Space Representation and Gender Differences

Space Representation and Gender Differences

DOI: 10.4018/978-1-5225-2455-7.ch003
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Abstract

Scientific literature highlighted gender differences in spatial orientation. In particular, men and women differ in terms of the navigational processes they use in daily life. Scientific literature highlighted that women use analytical strategies while men tend to use holistic strategies. According to classical studies, males show a net advantage at least in the two categories of mental rotation and spatial perception. Subsequently, brain-imaging studies have shown a difference between males and females in the activity of brain regions involved in spatial cognition tasks. What we can say with certainty is that, given the complex nature of the subprocesses involved in what we call spatial cognition, the gender differences recorded by numerous scientific studies conducted in this field are closely related to specific measured abilities. The evidence that emerges with certainty from diverse studies is, however, that of a huge variety of strategies that differ according to sex, context, purpose to reach, education, age, and profession. In the study presented here, the gender and age-related tests show a significant sex-based difference perspective-taking tasks, but there is no gender-based difference in the mental rotation task.
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Numerous data in the literature provide evidence for gender differences in spatial orientation. (Lambrey & Berthoz, 2007)

Gender differences have been a popular topic in social sciences for many years.

Regarding the specific field of spatial cognition, it should be specified that both common belief and scientific literature claim that men and women differ in spatial abilities.

The 1974 seminal study by Maccoby and Jacklin, in which spatial cognition was considered a unitary capacity in which males excelled in comparison to females, marrying well with common beliefs, gave rise to the commonplace of a supposed male greater ability which is feeding itself by metabolizing results from specific studies.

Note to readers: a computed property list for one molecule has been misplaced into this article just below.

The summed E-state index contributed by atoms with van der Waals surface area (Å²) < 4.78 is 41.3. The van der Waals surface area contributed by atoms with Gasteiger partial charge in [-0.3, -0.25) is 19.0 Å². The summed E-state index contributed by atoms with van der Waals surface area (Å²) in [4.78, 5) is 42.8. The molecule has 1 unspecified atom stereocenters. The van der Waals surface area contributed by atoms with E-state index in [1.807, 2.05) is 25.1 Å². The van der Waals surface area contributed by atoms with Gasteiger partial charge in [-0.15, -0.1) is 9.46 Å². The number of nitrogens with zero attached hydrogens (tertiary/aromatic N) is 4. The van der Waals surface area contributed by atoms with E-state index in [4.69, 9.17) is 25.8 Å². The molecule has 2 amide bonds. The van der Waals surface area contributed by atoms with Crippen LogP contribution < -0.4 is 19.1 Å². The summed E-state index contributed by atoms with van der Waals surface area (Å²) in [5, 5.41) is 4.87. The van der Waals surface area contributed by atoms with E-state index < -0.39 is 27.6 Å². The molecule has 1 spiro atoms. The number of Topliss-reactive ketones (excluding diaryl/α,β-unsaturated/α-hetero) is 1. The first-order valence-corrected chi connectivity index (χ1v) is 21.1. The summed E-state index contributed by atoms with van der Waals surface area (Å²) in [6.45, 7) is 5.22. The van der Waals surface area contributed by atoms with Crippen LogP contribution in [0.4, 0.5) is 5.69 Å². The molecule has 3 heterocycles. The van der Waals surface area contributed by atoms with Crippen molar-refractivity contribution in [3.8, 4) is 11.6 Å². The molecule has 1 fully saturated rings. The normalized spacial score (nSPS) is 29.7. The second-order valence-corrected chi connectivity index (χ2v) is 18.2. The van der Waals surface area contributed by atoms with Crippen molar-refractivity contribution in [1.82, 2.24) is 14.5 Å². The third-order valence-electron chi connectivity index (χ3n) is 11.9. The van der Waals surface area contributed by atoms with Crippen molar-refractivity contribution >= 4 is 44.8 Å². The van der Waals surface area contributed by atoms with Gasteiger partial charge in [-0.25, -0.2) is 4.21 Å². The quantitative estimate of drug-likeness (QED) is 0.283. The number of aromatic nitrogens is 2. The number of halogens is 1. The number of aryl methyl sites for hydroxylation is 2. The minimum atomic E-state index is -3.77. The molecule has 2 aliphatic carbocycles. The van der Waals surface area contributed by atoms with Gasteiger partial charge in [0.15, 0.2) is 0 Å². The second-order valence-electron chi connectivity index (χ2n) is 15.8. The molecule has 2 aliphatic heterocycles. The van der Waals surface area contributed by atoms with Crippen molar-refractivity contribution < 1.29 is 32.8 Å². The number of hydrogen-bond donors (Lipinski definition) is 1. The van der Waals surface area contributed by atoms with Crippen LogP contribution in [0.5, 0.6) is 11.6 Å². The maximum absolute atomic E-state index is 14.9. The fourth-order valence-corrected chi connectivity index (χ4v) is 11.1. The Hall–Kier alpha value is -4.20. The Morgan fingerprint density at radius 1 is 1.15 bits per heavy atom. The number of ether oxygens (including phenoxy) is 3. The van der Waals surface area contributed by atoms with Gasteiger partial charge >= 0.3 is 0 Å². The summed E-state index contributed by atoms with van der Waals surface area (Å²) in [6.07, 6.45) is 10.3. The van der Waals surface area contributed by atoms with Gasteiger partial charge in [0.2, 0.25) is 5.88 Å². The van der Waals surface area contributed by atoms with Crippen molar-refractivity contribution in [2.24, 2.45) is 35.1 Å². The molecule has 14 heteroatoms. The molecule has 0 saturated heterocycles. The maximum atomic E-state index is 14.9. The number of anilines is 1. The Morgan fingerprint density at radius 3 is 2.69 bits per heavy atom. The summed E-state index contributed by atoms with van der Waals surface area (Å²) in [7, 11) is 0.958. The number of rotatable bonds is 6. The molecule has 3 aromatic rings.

What we can say with certainty is that, given the complex nature of the subprocesses involved in what we call spatial cognition, the gender differences recorded by numerous scientific studies conducted in this field are closely related to specific measured abilities. Moreover, given once again the peculiar nature of the field of study, the choice of instruments used for measurements is not at all neutral. Specifically, the differences relate to paper-and-pencil test based studies compared to those that take into account the ecological variable and are based on tasks performed in real or virtual spaces

A 1985 study by Linn and Petersen (Linn & Petersen, 1985) classified spatial tests, distinguishing the three categories of mental rotation, spatial perception, and spatial visualization. According to classical studies (Benton, Varney, & deS Hamsher, 1978; Inhelder & Piaget, 1958; Shepard & Metzler, 1971) quoted in de Goede (de Goede, 2009), males show a net advantage at least in the two categories of mental rotation and spatial perception. Subsequently, brain-imaging studies have shown a difference between males and females in the activity of brain regions involved in spatial cognition tasks.

A brain imaging study by Grön, Wunderlich, Spitzer, Tomczak, and Riepe (2000) have shown that males and females recruit different brain regions in navigation. They found that men primarily engaged the left hippocampal region. In women on the other hand the right parietal and right prefrontal areas were activated. These differences might reflect typical gender differences in navigational approaches, that is a strong reliance in females on landmarks and the usage of both landmarks and geometry in males, which would in general provide males with an advantage in navigational tasks (de Goede, 2009).

Other studies have addressed the cognitive dimension of gender differences in spatial cognition, suggesting that these differences are related to coding strategies rather than differences in specific abilities.

Schmitz (1997) has suggested that different strategic preferences already develop in childhood; since boys, as compared to girls, tend to have a larger range of spatial experience, they would experience less spatial anxiety later on in live. Higher levels of anxiety would induce a stronger dependency on landmarks, which provides an explanation for the preference for this cue type in females. (de Goede, 2009)

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Nature Or Nurture

The biological structure is fundamentally important, but its links with spatial perception are not of a mechanical nature. Studies involving gender differences have largely debated the link between the right and left hemispheres of the brain with linguistic and spatial functions in men and women. Clinical trials on patients with right hemisphere have not demonstrated, However, a more devastating effect of such damage to the spatial performance of men than women, as it would have been easy to suppose in accordance with the assumption made earlier. The results of a Kimura study suggest that normal differences between men and women on line rotation and orientation activities should not be the result of different degrees of dependence on the right hemisphere.

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